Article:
Balls behaving badly

It may seem like I have balls on the brain if my last couple of posts are any indication. Balls are such a big part of sport and Sports Engineers are fascinated by the way they behave as they bounce on the ground and fly through the air.

I’ve seen two amazing videos recently which exhibit the way in which balls can still baffle us.

Rugby, the penalty of wind

The video below shows a Rugby player taking a penalty in what the Irish tourist board might describe as ‘a slight breeze’. Be sure to watch from all angles to get a good idea of what’s going on.

The back-spin naturally added to a rugby ball from a penalty kick generates lift which increases the distance travelled. The gale force wind in this case greatly increases the magnitude of the lift so that the ball seems to float in the air. Combine this with the huge drag forces and the ball nearly ends up back where it was kicked from!

Tennis, the ultimate drop shot

A colleague in the ITF showed me this video, and many of you may have seen it already. I’ve included a version with a Discovery channel commentary for a little more insight.

The ITF have done a massive amount of work on benchmarking surface behaviour, the bounce and spin of a playing surface can greatly affect the nature of the game. This video just goes to show how many factors there are governing the seemingly simple mechanism of a bounce. In this case it seems that a bubble in the court’s surface is absorbing almost all of the kinetic energy of the ball, stopping it dead.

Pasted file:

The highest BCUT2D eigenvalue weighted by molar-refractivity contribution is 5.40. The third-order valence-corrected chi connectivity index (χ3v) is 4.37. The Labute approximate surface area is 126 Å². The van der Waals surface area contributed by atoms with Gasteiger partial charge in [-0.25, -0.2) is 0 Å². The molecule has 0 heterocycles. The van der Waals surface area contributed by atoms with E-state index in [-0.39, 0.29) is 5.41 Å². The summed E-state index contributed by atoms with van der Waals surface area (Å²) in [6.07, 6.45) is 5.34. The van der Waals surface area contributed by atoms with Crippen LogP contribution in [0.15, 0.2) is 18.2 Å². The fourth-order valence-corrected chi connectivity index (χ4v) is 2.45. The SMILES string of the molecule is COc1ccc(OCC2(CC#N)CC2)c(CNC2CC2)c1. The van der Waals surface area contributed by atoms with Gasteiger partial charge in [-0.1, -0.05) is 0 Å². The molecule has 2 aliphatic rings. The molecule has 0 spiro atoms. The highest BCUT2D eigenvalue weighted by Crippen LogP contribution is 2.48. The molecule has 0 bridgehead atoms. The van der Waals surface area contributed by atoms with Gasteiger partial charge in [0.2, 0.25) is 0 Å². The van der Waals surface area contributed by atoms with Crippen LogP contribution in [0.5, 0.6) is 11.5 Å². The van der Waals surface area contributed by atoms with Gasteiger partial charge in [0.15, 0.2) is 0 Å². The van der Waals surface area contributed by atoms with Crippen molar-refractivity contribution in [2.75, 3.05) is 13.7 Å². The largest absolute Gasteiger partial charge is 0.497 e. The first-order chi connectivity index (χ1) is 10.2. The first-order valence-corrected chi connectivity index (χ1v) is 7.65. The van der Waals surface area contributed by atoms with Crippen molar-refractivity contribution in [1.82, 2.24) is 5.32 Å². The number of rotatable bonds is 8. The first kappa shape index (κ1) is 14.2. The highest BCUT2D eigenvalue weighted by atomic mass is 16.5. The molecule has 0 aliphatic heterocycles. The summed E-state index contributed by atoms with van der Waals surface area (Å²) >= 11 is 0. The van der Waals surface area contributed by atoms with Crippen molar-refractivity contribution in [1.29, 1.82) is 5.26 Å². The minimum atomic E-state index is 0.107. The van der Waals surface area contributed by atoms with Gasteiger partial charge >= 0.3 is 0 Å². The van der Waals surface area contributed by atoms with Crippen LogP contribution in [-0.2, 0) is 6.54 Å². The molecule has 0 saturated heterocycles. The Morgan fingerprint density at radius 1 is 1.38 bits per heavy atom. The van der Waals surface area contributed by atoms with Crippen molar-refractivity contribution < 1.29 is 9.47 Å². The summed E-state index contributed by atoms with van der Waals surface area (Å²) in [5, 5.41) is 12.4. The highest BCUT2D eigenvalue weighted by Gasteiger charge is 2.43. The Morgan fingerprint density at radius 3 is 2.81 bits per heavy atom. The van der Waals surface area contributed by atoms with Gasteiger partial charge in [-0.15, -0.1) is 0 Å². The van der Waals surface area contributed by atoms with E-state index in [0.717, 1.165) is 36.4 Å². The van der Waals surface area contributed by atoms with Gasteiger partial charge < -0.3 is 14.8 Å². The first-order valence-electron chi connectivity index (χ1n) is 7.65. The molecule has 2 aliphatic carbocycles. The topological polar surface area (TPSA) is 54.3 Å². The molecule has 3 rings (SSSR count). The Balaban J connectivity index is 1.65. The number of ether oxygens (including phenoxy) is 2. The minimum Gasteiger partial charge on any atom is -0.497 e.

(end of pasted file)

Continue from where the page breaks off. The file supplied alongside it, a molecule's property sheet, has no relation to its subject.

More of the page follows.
As busy as we are at the Centre for Sports Engineering Research, we’ll try and post up interesting and exciting sports engineering videos as we come across them. You never know we may even get round to making some of our own in time.

Simon Choppin

About wiredchop

Simon Choppin Simon’s sports engineering career began at the age of six when he loosened the wheels of his skateboard in order to make it go faster. While the experiment was chalked up as his first failure, his resulting dimpled skull has provided an aerodynamic advantage in more recent sporting pursuits. Academically, Simon completed a degree in Mechanical Engineering with Mathematics at Nottingham University before joining the Sports Engineering Research Group at Sheffield to start his PhD. His main interests include work with high speed video, mathematical modelling of various sorts and experimental work involving machines with big buttons. As a sportsman, Simon has an unfortunate lack of talent for anything requiring skill, tactical awareness or the ability to learn from mistakes. He does however seem to posess the ability to move his legs around for a long time until other people get tired, for this reason you’re most likely to see him on a bike of some sort or running up a hill in offensively small shorts. Simon was fortunate enough to have a stint at the Guardian newspaper as part of the BSA’s media fellowship, which gave him the idea for this blog. Other than this, his writing experience includes his PhD thesis and various postcards to his Mum.

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